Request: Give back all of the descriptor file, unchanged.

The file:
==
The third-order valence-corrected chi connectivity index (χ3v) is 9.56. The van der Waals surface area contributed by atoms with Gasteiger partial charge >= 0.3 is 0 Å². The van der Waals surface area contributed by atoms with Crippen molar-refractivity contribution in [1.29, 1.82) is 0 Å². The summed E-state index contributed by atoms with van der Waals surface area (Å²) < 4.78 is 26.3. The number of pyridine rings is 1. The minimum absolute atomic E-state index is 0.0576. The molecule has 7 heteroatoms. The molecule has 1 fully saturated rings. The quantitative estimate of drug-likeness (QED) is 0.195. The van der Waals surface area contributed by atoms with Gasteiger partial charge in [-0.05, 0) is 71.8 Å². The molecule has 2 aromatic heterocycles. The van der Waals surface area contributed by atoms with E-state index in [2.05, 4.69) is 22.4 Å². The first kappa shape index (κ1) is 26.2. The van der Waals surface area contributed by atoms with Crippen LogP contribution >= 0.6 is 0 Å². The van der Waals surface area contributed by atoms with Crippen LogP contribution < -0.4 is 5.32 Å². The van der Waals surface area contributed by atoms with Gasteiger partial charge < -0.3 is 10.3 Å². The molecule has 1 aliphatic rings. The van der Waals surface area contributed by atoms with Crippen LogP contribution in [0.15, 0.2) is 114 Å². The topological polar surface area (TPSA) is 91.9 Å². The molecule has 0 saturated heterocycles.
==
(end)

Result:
The third-order valence-corrected chi connectivity index (χ3v) is 9.56. The van der Waals surface area contributed by atoms with Gasteiger partial charge >= 0.3 is 0 Å². The van der Waals surface area contributed by atoms with Crippen molar-refractivity contribution in [1.29, 1.82) is 0 Å². The summed E-state index contributed by atoms with van der Waals surface area (Å²) < 4.78 is 26.3. The number of pyridine rings is 1. The minimum absolute atomic E-state index is 0.0576. The molecule has 7 heteroatoms. The molecule has 1 fully saturated rings. The quantitative estimate of drug-likeness (QED) is 0.195. The van der Waals surface area contributed by atoms with Gasteiger partial charge in [-0.05, 0) is 71.8 Å². The molecule has 2 aromatic heterocycles. The van der Waals surface area contributed by atoms with E-state index in [2.05, 4.69) is 22.4 Å². The first kappa shape index (κ1) is 26.2. The van der Waals surface area contributed by atoms with Crippen LogP contribution >= 0.6 is 0 Å². The van der Waals surface area contributed by atoms with Crippen LogP contribution < -0.4 is 5.32 Å². The van der Waals surface area contributed by atoms with Gasteiger partial charge < -0.3 is 10.3 Å². The molecule has 1 aliphatic rings. The van der Waals surface area contributed by atoms with Crippen LogP contribution in [0.15, 0.2) is 114 Å². The topological polar surface area (TPSA) is 91.9 Å². The molecule has 0 saturated heterocycles.